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mod_authz_core - Apache HTTP Server Version 2.4









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Apache HTTP Server Version 2.4



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Apache Module mod_authz_core

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Description:Core Authorization
Status:Base
ModuleIdentifier:authz_core_module
SourceFile:mod_authz_core.c
Compatibility:Available in Apache HTTPD 2.3 and later
Summary

    This module provides core authorization capabilities so that
    authenticated users can be allowed or denied access to portions
    of the web site. mod_authz_core provides the
    functionality to register various authorization providers. It is
    usually used in conjunction with an authentication
    provider module such as mod_authn_file and an
    authorization module such as mod_authz_user. It
    also allows for advanced logic to be applied to the
    authorization processing.

Topics

 Creating Authorization Provider Aliases
 Authorization Containers
 The Require Directives
Directives

 AuthMerging
 <AuthzProviderAlias>
 AuthzSendForbiddenOnFailure
 Require
 <RequireAll>
 <RequireAny>
 <RequireNone>

Bugfix checklisthttpd changelogKnown issuesReport a bugSee also

Comments


Creating Authorization Provider Aliases

    Extended authorization providers can be created within the configuration
    file and assigned an alias name.  The alias providers can then be referenced
    through the Require directive
    in the same way as a base authorization provider.  Besides the ability to
    create and alias an extended provider, it also allows the same extended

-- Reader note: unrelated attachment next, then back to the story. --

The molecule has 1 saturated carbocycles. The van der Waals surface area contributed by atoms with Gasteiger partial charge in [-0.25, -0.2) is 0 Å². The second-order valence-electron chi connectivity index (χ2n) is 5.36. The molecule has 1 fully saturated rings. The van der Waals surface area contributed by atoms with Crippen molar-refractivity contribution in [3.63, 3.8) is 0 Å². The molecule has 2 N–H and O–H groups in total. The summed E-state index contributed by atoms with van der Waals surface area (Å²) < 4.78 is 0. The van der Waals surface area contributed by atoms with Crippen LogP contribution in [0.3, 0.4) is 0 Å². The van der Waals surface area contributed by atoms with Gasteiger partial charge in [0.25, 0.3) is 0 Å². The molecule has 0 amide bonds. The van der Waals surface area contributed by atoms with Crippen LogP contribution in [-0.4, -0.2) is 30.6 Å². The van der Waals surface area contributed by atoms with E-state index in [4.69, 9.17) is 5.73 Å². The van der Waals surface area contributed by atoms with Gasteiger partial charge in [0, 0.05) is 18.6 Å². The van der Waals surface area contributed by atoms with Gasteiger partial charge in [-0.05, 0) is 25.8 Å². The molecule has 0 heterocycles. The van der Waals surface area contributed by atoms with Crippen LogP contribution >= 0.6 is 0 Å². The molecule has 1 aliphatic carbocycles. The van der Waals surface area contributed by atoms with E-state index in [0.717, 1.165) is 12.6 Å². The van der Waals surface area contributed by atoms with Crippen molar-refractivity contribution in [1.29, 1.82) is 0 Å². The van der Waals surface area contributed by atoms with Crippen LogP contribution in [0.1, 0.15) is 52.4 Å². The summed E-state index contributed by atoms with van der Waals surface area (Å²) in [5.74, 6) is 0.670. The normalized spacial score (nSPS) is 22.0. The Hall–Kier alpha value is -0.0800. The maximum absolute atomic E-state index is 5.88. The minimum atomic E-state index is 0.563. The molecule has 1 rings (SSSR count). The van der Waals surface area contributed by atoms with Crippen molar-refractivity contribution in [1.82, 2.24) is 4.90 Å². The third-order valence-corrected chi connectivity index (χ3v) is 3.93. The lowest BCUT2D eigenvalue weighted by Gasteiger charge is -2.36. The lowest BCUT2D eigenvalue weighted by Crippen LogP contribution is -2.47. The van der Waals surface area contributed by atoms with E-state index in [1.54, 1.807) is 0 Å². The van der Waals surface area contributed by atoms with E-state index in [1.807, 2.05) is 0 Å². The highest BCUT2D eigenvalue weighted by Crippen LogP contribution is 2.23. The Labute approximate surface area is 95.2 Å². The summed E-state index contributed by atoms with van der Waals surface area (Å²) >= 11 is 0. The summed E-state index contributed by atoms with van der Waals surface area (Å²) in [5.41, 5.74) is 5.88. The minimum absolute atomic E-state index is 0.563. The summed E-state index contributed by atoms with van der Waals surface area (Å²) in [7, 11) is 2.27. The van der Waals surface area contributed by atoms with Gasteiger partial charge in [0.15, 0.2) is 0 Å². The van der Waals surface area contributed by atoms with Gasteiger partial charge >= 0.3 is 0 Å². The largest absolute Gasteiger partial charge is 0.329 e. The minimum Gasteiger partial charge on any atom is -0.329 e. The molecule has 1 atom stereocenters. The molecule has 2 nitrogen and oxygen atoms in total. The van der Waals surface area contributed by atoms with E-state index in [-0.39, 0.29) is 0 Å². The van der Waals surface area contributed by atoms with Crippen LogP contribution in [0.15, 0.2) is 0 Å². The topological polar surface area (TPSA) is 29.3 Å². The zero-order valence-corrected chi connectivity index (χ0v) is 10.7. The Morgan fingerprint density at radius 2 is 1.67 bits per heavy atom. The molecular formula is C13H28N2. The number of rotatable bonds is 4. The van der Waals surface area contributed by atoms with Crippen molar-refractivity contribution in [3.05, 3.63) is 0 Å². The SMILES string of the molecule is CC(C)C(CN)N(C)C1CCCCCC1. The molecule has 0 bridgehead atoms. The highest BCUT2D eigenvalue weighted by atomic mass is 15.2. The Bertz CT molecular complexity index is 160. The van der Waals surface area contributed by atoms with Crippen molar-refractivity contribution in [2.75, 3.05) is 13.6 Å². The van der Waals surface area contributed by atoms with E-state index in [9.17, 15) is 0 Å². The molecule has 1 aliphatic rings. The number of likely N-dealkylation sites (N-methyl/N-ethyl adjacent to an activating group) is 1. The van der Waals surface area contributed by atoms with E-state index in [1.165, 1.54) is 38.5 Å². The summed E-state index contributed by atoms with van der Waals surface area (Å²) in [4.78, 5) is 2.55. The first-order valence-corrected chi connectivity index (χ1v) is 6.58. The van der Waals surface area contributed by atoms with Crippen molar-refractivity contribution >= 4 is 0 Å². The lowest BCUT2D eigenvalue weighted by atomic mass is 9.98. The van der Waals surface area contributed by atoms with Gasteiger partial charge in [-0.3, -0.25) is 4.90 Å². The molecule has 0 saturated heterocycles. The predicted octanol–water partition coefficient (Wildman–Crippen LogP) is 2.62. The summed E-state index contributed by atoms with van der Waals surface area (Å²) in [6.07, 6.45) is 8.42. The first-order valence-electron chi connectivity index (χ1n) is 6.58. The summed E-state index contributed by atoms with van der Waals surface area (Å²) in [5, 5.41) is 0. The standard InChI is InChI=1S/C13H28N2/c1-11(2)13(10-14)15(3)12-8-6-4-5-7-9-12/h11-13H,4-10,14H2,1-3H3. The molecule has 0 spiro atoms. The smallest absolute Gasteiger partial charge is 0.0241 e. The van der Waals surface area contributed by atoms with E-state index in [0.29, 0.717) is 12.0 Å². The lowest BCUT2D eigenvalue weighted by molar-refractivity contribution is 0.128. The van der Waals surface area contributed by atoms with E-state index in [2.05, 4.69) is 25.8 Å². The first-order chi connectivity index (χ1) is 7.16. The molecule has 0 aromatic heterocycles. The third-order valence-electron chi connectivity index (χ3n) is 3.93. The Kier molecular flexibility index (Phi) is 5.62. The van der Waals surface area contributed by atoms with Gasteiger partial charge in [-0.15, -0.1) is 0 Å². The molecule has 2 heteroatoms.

authorization provider to be referenced by multiple locations.
    

    Example
        The example below creates two different ldap authorization provider
        aliases based on the ldap-group authorization provider.  This example
        allows a single authorization location to check group membership within
        multiple ldap hosts:
        

        <AuthzProviderAlias ldap-group ldap-group-alias1 cn=my-group,o=ctx>
    AuthLDAPBindDN cn=youruser,o=ctx
    AuthLDAPBindPassword yourpassword
    AuthLDAPURL ldap://ldap.host/o=ctx
</AuthzProviderAlias>

<AuthzProviderAlias ldap-group ldap-group-alias2 cn=my-other-group,o=dev>
    AuthLDAPBindDN cn=yourotheruser,o=dev
    AuthLDAPBindPassword yourotherpassword
    AuthLDAPURL ldap://other.ldap.host/o=dev?cn
</AuthzProviderAlias>

Alias "/secure" "/webpages/secure"
<Directory "/webpages/secure">
    Require all granted
    
    AuthBasicProvider file
    
    AuthType Basic
    AuthName LDAP_Protected_Place
    
    #implied OR operation
    Require ldap-group-alias1
    Require ldap-group-alias2
</Directory>

    



Authorization Containers

    The authorization container directives
    <RequireAll>,
    <RequireAny>
    and
    <RequireNone>
    may be combined with each other and with the
    Require
    directive to express complex authorization logic.

    The example below expresses the following authorization logic.